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Colonial and State Records of North Carolina
Letter John Whitaker to Richard Caswell
Whitaker, John
July 15, 1787
Volume 20, Pages 747-748

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(From Executive Letter Book.)

Halifax, 15th July, 1787.

Dear Sir:

I am to inform your Excellency that my situation with respect to the State prisoners are truly distressing. If I comply with the sentence Must sink a Considerable Sum out of my private property or they must starve, for no one can be employed to Cook & carry their Victuals to the Gaol on what is allowed by law; now Sir, this leaves me in a very dangerous situation. I can assure your Excellency that I have had no other Resource but my private property for to support them, ever since I had charge of them, & now is run out, for corn has never been less than 48s per Barrel and bacon 1 6d per lb. and can’t be got for that at present, which has cost from 4s to 4 6d per day ever since I had them. Should have been happy had it been in my power to waited on your Excellency on this subject, as it is otherwise must submit my case, as well as the prisoners, to your better judgment, for I can assure your Excellency that it is out of my power to supply those men without something in the Cash way; should you think it advisable to give me a small warrant on the Treasury for that purpose I will Execute a Bond for accounting for it to your Excellency without delay. Permit me Sir, to drop a hint or two relative to the prisoners Confinement, now Sir, it is no secret that the Clamour of the people are Abated concerning those Men and are convinced of the impropriety of their Confinement at this late day, certain it is that the imprisonment of some of these men must operate against the State than otherwise; no doubt of the justness of their Sentence, but humanity Shudders at their Confinement, Especially when they are like to starve; that nothing would give more Satisfaction to me than the suspension of those persons if not entirely for a few months until such times provisions could be procured; if your Excellency should not think advisable to suspend the popular part of them, altho’ it is equally hard if not harder on them, there is a part in my opinion might be suspended as they are beneath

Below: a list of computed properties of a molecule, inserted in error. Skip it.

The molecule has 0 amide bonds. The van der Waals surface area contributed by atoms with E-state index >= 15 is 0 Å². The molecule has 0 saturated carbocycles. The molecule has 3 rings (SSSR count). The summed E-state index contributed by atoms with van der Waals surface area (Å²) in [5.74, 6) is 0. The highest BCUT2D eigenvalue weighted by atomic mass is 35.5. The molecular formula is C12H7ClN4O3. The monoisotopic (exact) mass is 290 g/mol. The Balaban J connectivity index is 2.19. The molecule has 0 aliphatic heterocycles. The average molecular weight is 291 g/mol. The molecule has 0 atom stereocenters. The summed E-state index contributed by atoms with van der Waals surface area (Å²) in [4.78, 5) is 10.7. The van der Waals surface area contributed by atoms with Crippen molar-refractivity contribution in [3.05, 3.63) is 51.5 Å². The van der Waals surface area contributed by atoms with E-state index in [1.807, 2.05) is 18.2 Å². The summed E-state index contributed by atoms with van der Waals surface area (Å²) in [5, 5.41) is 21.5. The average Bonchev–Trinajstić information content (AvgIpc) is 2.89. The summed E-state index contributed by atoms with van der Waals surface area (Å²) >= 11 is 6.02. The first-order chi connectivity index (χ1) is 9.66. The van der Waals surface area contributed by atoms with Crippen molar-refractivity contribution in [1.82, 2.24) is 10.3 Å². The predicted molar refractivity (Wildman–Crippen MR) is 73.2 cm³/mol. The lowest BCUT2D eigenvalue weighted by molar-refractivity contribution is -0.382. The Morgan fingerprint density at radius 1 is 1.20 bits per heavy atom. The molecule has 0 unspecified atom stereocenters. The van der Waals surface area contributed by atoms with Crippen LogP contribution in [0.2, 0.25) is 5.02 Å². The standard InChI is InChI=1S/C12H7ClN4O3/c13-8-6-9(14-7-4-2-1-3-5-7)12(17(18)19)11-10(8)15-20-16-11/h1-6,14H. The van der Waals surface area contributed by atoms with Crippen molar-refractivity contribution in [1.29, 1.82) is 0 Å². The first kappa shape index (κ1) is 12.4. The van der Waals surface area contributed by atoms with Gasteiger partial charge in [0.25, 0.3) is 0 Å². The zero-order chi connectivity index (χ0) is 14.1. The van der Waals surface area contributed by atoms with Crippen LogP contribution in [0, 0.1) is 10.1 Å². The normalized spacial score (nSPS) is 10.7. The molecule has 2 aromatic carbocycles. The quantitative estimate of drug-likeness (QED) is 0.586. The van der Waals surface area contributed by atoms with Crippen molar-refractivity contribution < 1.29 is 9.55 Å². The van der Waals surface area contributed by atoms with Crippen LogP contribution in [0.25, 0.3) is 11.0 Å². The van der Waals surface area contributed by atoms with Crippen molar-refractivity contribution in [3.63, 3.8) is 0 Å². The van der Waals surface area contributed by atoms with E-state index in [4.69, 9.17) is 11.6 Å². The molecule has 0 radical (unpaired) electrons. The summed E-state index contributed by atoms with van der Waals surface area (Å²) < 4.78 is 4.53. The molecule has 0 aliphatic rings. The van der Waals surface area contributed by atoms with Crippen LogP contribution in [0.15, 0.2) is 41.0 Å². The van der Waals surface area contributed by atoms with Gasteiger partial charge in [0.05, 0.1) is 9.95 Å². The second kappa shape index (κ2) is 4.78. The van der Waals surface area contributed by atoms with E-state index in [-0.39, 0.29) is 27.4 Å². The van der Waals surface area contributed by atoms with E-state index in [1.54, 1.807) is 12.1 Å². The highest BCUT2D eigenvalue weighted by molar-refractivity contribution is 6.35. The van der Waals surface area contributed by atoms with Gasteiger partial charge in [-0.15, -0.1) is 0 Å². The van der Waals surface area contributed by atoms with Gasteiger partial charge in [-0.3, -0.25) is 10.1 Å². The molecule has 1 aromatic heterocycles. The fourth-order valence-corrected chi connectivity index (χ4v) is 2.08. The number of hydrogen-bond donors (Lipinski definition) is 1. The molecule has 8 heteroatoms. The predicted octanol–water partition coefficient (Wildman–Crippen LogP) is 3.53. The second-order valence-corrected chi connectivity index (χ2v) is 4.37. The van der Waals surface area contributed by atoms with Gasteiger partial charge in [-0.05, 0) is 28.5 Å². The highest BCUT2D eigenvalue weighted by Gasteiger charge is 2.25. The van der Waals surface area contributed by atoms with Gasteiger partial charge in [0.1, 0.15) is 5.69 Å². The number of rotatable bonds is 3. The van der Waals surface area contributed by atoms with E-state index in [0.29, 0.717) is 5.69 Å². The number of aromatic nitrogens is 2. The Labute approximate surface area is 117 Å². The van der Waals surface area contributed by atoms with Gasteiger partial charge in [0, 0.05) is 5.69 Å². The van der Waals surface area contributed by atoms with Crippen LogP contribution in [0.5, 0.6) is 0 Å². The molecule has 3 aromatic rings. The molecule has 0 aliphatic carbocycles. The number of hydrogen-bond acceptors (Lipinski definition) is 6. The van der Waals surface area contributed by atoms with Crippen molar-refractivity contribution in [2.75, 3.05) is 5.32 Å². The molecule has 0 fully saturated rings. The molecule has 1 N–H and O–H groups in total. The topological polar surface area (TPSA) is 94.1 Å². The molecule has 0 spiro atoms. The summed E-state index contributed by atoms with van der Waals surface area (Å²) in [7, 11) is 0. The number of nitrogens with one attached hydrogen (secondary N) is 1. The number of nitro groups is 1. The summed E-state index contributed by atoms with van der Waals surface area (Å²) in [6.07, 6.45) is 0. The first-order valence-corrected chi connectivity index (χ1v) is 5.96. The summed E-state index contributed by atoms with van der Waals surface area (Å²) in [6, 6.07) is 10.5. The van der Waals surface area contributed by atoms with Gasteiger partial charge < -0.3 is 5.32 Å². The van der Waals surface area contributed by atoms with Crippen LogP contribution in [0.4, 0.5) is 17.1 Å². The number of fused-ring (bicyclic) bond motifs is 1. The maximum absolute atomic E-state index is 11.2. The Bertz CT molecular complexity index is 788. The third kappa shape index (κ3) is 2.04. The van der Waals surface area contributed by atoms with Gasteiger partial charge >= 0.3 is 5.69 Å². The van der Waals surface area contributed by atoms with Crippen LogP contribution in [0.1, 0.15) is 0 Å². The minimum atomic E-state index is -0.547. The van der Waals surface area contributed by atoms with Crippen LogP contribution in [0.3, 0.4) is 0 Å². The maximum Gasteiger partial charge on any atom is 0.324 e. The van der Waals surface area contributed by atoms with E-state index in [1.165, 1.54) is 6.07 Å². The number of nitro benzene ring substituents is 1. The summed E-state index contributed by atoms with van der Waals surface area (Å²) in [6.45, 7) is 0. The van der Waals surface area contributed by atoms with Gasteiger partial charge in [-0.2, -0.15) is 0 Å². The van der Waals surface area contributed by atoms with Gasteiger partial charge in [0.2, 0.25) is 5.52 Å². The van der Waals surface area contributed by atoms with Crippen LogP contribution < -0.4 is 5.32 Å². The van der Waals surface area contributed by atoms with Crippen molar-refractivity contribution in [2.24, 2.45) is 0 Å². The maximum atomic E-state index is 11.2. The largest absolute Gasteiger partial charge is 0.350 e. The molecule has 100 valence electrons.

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the notice of the State. Let me once more pray your Excellency to grant such relief as to you may seem just and Meet.

While I remain, very Respectfully, your
Most Obedt. & very hum. Servt.,